Civilization. It is a manmade concept. A concept which tries to divide people into what we call civilized and savage. In our minds the distinction is very clear but in reality it gets a little tricky.
Strictly speaking a civilization must possess certain attributes for us to call it a civilization:
- Surplus production / cities
- Specialization of labour
- Social stratification
- Centralized government
So, to continue from yesterday’s post… We now have people that are growing their own food throwing parties and herding awesome cows. They are like:
“Wow man we have so much food, let’s start storing it here and stop moving around. There are rivers here, where we can get free water and grow more cool things.” So they set up shop in Mesopotamia.
Mesopotamia is credited for inventing many things, some of which are:
- The wheel
- Wine, beer
- Hours, minutes and seconds
- Epic of Gilgamesh (oldest written story)
- The step-pyramid: ziggurats.
- And of course being the “cradle of civilization”
Mesopotamia literally means “between rivers”. Mesopotamia, between the Tigris and Euphrates river, is where the first known civilizations started. Modern day Iraq, Iran Syria and Turkey. People started to inhabit that area and build their homes. Specialization of labour and a form of socialism was established:
“I need a house man, but I don’t know how to build. All I know is how to grow grains, and we all know I gots a lot of grain.”
“Well let’s put your grain in a warehouse and get Bob to build your house. Bob is a good builder. Then we can pay him using your grain.”
So the farmers put their grains in centralized storehouses which would be used to pay for different types of labour. They then realized that they needed goods they couldn’t get themselves, so they started to trade. Trade is one of the most important things we learned as a society, it is the thing that allowed us to evolve through the ages and continues to evolve us today:
“There is a sick party tonight, I need some gold to wear. But Mesopotamia doesn’t have much gold.”
“Well, why don’t you grab some grain and go to the Indus valley guys, they got some gold for sure.” And so trade between the settlers of Mesopotamia and the Indus valley began.
Of course some people got richer and some people were poorer creating a class separation. Records were made of who owes what to whom, and for that purpose writing was invented (but only for the elite).
“Man, did we pay bob for the house. For the life of me I can’t remember.”
“Well why don’t you write it down, eh? Maybe next time you will remember.” And so the Mesopotamian civilization began to grow.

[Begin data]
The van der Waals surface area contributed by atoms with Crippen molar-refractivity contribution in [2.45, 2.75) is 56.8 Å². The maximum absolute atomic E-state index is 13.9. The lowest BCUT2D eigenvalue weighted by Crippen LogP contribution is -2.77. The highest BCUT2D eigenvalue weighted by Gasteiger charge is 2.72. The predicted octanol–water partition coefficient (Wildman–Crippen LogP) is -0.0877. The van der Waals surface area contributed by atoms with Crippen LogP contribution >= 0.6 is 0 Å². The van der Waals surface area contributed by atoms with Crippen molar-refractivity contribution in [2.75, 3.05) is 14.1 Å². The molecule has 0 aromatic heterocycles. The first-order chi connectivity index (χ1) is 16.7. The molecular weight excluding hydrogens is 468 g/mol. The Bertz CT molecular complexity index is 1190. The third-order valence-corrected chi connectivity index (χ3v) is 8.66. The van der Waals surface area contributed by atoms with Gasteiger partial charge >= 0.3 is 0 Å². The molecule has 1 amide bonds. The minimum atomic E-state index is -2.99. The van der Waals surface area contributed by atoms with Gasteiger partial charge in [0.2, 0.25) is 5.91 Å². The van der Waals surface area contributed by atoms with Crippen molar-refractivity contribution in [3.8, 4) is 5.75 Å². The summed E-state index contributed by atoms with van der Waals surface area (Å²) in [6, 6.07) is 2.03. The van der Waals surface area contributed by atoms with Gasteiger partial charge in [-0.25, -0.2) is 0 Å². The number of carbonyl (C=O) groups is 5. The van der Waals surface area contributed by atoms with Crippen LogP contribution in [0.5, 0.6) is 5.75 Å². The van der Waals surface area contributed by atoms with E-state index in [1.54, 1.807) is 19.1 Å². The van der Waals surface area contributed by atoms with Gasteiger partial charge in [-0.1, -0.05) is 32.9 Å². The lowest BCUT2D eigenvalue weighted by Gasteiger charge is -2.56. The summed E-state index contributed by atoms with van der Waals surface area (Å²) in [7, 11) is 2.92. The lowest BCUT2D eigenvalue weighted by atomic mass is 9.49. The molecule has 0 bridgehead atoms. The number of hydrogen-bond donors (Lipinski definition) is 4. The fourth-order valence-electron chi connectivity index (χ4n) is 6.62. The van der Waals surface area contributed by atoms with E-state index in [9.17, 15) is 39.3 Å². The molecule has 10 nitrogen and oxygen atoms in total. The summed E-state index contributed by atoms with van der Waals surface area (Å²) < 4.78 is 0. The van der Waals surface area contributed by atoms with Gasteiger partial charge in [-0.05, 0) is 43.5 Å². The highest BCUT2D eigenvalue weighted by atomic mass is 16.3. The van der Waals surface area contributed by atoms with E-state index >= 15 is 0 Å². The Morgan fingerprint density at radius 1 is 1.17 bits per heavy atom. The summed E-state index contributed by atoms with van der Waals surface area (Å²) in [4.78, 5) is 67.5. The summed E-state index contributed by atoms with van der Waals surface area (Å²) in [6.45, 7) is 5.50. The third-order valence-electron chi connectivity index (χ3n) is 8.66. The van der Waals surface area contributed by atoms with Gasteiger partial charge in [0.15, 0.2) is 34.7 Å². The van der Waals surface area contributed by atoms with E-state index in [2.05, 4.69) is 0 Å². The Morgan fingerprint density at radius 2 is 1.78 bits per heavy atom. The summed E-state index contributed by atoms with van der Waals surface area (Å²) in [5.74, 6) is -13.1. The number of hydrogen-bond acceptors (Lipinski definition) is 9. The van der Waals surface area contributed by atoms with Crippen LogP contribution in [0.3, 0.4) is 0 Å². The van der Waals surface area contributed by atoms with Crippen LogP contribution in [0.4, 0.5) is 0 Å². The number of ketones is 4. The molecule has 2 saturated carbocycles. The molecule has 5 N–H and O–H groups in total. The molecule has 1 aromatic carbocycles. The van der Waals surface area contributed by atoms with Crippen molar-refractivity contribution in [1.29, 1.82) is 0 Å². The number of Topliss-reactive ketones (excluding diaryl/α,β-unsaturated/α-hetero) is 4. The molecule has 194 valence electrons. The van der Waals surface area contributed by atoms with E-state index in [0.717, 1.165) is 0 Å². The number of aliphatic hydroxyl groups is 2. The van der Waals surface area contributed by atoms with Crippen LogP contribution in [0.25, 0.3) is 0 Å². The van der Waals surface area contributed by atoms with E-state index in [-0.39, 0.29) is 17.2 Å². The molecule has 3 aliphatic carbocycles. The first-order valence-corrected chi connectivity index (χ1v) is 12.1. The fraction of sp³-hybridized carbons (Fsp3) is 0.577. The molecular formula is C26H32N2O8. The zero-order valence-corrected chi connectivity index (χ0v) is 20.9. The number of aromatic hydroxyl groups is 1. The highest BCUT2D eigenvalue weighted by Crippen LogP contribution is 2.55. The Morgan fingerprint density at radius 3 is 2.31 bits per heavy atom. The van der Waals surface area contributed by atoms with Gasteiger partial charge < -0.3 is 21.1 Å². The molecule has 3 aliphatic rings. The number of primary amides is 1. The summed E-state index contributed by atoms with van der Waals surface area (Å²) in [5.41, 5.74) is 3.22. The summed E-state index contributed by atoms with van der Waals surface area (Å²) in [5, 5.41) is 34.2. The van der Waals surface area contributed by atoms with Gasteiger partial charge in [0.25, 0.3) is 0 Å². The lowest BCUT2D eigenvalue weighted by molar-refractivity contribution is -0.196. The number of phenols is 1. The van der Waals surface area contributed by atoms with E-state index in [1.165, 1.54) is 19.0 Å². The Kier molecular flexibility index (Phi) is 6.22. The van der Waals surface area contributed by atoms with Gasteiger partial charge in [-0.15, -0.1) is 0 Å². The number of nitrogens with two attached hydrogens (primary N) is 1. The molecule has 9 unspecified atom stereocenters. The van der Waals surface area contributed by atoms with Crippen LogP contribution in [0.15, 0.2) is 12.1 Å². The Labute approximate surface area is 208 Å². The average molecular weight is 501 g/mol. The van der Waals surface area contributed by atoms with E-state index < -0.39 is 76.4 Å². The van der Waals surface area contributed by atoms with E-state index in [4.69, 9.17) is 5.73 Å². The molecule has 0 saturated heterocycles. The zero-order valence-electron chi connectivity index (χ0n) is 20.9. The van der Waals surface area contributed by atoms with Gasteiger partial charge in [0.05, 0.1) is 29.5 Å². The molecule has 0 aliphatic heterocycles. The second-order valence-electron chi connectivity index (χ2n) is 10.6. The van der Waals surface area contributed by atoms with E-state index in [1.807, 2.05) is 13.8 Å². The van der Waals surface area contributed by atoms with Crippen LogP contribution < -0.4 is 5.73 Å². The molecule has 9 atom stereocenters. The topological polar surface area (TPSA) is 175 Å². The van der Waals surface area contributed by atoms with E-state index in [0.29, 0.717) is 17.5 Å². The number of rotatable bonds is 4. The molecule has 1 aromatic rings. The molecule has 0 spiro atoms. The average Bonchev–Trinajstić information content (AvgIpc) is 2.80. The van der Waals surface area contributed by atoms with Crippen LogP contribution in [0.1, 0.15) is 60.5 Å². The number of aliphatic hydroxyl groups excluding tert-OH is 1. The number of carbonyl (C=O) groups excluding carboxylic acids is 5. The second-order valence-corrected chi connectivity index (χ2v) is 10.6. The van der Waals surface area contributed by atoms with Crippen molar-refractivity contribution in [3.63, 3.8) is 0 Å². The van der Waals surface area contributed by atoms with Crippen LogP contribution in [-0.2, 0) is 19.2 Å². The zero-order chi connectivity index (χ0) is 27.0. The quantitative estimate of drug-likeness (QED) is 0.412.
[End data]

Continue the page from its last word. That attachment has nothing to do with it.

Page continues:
The Tigris and Euphrates rivers were very unpredictable with periods of flooding and droughts, so of course, the people started looking for an explanation.
“Why are the rivers so mean? I didn’t do anything to them.”
“Dude yesterday this god-man with a tiger and bull at his side appeared to me and said he is pretty pissed with the way you have been growing the grains so good. He said that if you are willing to share… the rivers will be nice to you again.” The next day they were, so the farmers started to follow the individuals who could talk to these gods that controlled the rivers. Thus religion came into play. A set of similar beliefs became a staple in everybody’s lives.
Forever in history there is a fight for power between religion and people. Between gods and kings. It was no different in Mesopotamia. After a while, nomads took over the cities and moved in. The conquerors became kings and to establish their power they married the high priestesses to bridge the gap between god and king.
With the nomads in power, the pseudo-socialism was converted into something that resembled private enterprise. People could earn as much as they like as long as the government got a cut. Or to put it in other words: TAXES.
Mesopotamia was more of an area that facilitated many empires, cultures and civilizations than a civilization on its own. There were cities such as Babylon within Mesopotamia, which were ruled by kings with different ideas and beliefs from other cities.
Hammurabi was the most famous of those kings. He was the 6th king of the first Babylonian dynasty. He set forth the Code of Hammurabi. This created a way to punish people for breaking the law, “an eye for an eye and a tooth for a tooth”.
After many years of what I assume are good times, Cyrus invaded and conquered Babylonia which, like Assyria, became a colony of Achaemenid Persia. I will not go into detail about the Assyrians and Achaemenid Persia, because it is possible to write a whole book on the subject.
All I will say is that mesopotamia was the first civilization, but not the only one. There are still a couple more I would like to write about, so let’s leave it here for now.
“Man that’s so uncivilized you savage. Barbarian!”